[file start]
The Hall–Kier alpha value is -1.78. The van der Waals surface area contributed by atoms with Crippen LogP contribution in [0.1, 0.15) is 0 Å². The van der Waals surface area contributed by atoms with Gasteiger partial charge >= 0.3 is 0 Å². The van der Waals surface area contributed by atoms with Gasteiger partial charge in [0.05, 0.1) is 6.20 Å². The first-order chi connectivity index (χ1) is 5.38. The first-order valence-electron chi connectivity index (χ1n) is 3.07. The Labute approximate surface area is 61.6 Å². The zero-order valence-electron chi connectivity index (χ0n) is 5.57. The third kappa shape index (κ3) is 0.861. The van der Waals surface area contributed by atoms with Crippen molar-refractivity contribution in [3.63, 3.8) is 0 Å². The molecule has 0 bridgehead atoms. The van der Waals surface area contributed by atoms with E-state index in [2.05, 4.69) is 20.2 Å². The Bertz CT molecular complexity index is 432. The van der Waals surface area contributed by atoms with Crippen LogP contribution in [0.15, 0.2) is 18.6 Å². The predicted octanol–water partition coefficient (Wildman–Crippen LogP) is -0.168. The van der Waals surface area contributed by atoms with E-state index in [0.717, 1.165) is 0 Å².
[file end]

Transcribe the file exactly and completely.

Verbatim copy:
The Hall–Kier alpha value is -1.78. The van der Waals surface area contributed by atoms with Crippen LogP contribution in [0.1, 0.15) is 0 Å². The van der Waals surface area contributed by atoms with Gasteiger partial charge >= 0.3 is 0 Å². The van der Waals surface area contributed by atoms with Gasteiger partial charge in [0.05, 0.1) is 6.20 Å². The first-order chi connectivity index (χ1) is 5.38. The first-order valence-electron chi connectivity index (χ1n) is 3.07. The Labute approximate surface area is 61.6 Å². The zero-order valence-electron chi connectivity index (χ0n) is 5.57. The third kappa shape index (κ3) is 0.861. The van der Waals surface area contributed by atoms with Crippen molar-refractivity contribution in [3.63, 3.8) is 0 Å². The molecule has 0 bridgehead atoms. The van der Waals surface area contributed by atoms with E-state index in [2.05, 4.69) is 20.2 Å². The Bertz CT molecular complexity index is 432. The van der Waals surface area contributed by atoms with Crippen LogP contribution in [0.15, 0.2) is 18.6 Å². The predicted octanol–water partition coefficient (Wildman–Crippen LogP) is -0.168. The van der Waals surface area contributed by atoms with E-state index in [0.717, 1.165) is 0 Å².